25 May 2020
Mirror Therapy (MIMT) is a new form of therapy which can help you to look at yourself in a compassionate, benevolent and non-critical way.
Mirrors are very interesting objects. They are often associated with vanity and are often avoided in everyday life while in therapy they are can be used to discover the self!
About a year ago, I attended a conference in London where a new revolutionary therapy, called Mindful Interbeing Mirror Therapy (MIMT) was introduced. I was totally fascinated by it and immediately approached Dr Alessandro Carmelita and Dr Marina Cirio (the authors of the MIMT) to ask to train me asap. I have to say that I have never experienced anything like this powerful in my therapy room!
MIMT is an integrative approach and is supported by its theoretical underpinnings, which include not only the most recent research studies in the field of neuroscience, but also a series of effective clinical studies.
In the MIMT, both the therapist and the patient sit in front of a very large mirror and the patient is guided to experience (literally seeing) the emotional&suffering self and the critical self reflected in the mirror. The aim is to add the “missing ingredient” in order to experience a deeper understanding and compassion toward self.
The ability to recognise ourselves develops when we reach around 20 months old. Prior to that, our reflection is perceived as another baby who we want to play with or stay away from (as it might look suspicious!). Given the right conditions, we develop a sense of self through early interactions in which our caregivers mirror our movements and emotional expressions, and respond to us in ways that give us feedback that we are separate from them, and that our behaviour creates a reaction in them. It seems that we need a context outside ourselves to self-recognise - other people reflect us as individuals, and mirrors do too. That’s it, the MIMT helps to develop a(n integrated sense of) self with the support of the mirror and the relationship with the therapist who looks at you and uses of a unique combination of therapeutic interventions.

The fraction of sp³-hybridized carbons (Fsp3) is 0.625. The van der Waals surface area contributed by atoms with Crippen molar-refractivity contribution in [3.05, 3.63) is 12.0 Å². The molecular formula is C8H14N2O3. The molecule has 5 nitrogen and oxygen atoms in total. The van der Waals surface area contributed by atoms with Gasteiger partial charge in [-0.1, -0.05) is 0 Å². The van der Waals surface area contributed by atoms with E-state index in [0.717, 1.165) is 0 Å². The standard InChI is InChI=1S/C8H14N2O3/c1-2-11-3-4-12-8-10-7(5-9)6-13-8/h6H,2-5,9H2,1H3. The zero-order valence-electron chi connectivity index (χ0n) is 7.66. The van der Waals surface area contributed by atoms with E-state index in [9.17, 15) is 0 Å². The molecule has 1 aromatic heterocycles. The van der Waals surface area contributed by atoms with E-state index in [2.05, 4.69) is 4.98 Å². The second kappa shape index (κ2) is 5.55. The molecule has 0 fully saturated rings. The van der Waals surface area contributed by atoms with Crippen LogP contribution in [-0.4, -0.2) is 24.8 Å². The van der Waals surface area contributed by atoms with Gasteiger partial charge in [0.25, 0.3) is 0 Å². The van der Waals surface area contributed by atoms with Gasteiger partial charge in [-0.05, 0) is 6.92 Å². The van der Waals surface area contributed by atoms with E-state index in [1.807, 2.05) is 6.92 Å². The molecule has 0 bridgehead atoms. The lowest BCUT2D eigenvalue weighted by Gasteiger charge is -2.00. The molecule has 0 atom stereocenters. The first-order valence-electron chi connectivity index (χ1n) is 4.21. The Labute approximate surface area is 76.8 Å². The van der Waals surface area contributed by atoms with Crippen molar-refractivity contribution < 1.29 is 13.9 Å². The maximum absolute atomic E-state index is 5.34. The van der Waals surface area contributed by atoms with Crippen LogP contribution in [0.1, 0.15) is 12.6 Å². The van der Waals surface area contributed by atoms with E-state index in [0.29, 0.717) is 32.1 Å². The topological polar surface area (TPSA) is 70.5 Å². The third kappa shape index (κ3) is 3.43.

In other words… In the same way we are very good at understanding our friends’ and family’s emotions just by looking at them (and thus we show love, affection, compassion, empathy to them) the MIMT aims to help people to look at themselves in a compassionate, benevolent and non-critical way. Just as if we were our best friends, the MIMT helps to understand and validate our emotions and experience tenderness and acceptance toward self, as this is a prerequisite for positive change.
Contact me if you would like to know more or to try Mirror Therapy for yourself.
Photo by Johannes Plenio, Pexels